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Effects of Plyometric

Training on Sports
Performance
Mark A. Booth, MA1 and Rhonda Orr, PhD2
1
Department of Exercise and Sports Science, University of Sydney, Sydney, Australia; and 2Department of Exercise
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and Sports Science, University of Sydney, Sydney, Australia

ABSTRACT output of the stretch reflex of a muscle methods are not possible, too expensive
to increase speed and power. A period or impractical.
PLYOMETRIC TRAINING IS A
of rapid concentric contraction in the The purpose of this article is to review
SERIES OF EXPLOSIVE BODY
muscle after a rapid eccentric length- the existing literature on plyometric
WEIGHT RESISTANCE EXERCISES
ening of the muscle fiber under load training and its training effects as they
USING THE STRETCH- enhances the force generated by the
SHORTENING CYCLE OF THE relate to a wide range of sports and
muscle. The stretch-shortening cycle their performance indicators. In doing
MUSCLE FIBER TO ENHANCE (SSC) captures the energy of the so, it aims to provide practical guide-
PHYSICAL CAPACITIES SUCH AS stretched muscle in its elastic compo- lines for safe and effective program-
SPEED, STRENGTH, AND POWER. nents and augments the next concen- ming within a variety of sports for
THESE PHYSIOLOGIC MEASURES tric contraction provided it is rapidly performance enhancement and injury
TRANSLATE TO IMPROVED PER- executed (73). This recoil effect can prevention programs.
FORMANCE IN MANY SPORTS, enhance physiological qualities indica-
INCLUDING COURT-BASED tive of improved sports performance
SPORTS, FIELD SPORTS, AND (speed, strength, and power) when har- PHYSIOLOGICAL ADAPTATIONS
WATER SPORTS. PERFORMANCE nessed and trained correctly. PT elicits a variety of physiological
ENHANCEMENTS RESULTING An array of field (3), court (30), and adaptations, both structural and neural.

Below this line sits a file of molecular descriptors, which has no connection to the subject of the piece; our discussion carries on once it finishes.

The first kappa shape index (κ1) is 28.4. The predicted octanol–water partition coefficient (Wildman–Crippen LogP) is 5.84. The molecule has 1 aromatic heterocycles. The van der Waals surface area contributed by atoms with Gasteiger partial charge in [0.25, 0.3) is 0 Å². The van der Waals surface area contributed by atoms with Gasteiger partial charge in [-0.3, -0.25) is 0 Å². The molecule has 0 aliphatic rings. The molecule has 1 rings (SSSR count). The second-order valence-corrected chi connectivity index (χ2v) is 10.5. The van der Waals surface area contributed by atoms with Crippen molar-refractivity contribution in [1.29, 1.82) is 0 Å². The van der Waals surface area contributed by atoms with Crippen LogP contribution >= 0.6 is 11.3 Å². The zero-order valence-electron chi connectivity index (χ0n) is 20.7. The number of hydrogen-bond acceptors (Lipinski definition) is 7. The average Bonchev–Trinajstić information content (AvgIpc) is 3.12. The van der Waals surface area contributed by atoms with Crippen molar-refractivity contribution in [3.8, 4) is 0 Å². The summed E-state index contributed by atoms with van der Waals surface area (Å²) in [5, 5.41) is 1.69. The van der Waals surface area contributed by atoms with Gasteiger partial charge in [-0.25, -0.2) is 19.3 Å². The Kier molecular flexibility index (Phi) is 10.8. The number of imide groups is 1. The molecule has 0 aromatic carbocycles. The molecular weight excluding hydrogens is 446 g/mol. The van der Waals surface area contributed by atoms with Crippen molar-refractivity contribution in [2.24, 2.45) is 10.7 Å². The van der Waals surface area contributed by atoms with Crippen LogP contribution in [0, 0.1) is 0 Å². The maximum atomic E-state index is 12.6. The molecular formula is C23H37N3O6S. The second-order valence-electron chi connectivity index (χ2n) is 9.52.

FROM PLYOMETRIC TRAINING, individual (2) sports use plyometric ex- Changes in muscle size and/or archi-
INCLUDE IMPROVED SPRINT TIMES ercises. Correspondingly, the mode of tecture are common (52), whereas re-
OVER DISTANCES RANGING FROM exercises are wide and diverse ranging ductions in fat mass are not usually
5 TO 40 M, MAXIMAL MUSCLE from double-leg, single-leg, in place, seen (24). Traditional resistance train-
STRENGTH AND POWER, AND etc. (21,58,79). These exercises are ing (RT) elicits similar training adapta-
INJURY PREVENTION MEASURES not however limited to the lower tions. Typically RT uses higher training
SUCH AS IMPROVED LANDING extremities as upper body exercises volumes and allows for more concen-
MECHANICS, DECREASED (e.g., plyometric push-ups, chops, and trated eccentric loading. It therefore
medicine ball exercises) are commonly makes sense to combine RT and PT
GROUND REACTION FORCES,
used for throwing sports (49). when programming for performance
AND IMPROVED HAMSTRING TO
enhancement to maximize these train-
QUADRICEPS RATIOS. THE OPTI- PT is explosive in nature, therefore accu- ing adaptations. Vissing et al. com-
MAL DOSE FOR ATHLETIC EN- rate measurement of performance is vital pared RT and PT programs over
HANCEMENTS HAS NOT BEEN to detect significant worthwhile changes. a 12-week period. They observed
CONSISTENTLY IDENTIFIED. It is measured in a number of ways. Most increased quadriceps, hamstring, and
commonly, force plate measures (con- adductor whole-muscle cross-sectional
tact time, ground reaction forces, take- area (CSA) by 7 and 10%, respectively,
off velocity) (12,15,22,77) and electromy- whereas total muscle size increased
INTRODUCTION ography (16,22) to evaluate muscle
lyometric training (PT) is a cate- activation patterns, are used to assess per-

P gory of explosive body weight


resistance exercises which focuses
on exploiting the additional force
formance with plyometric exercise. Rel-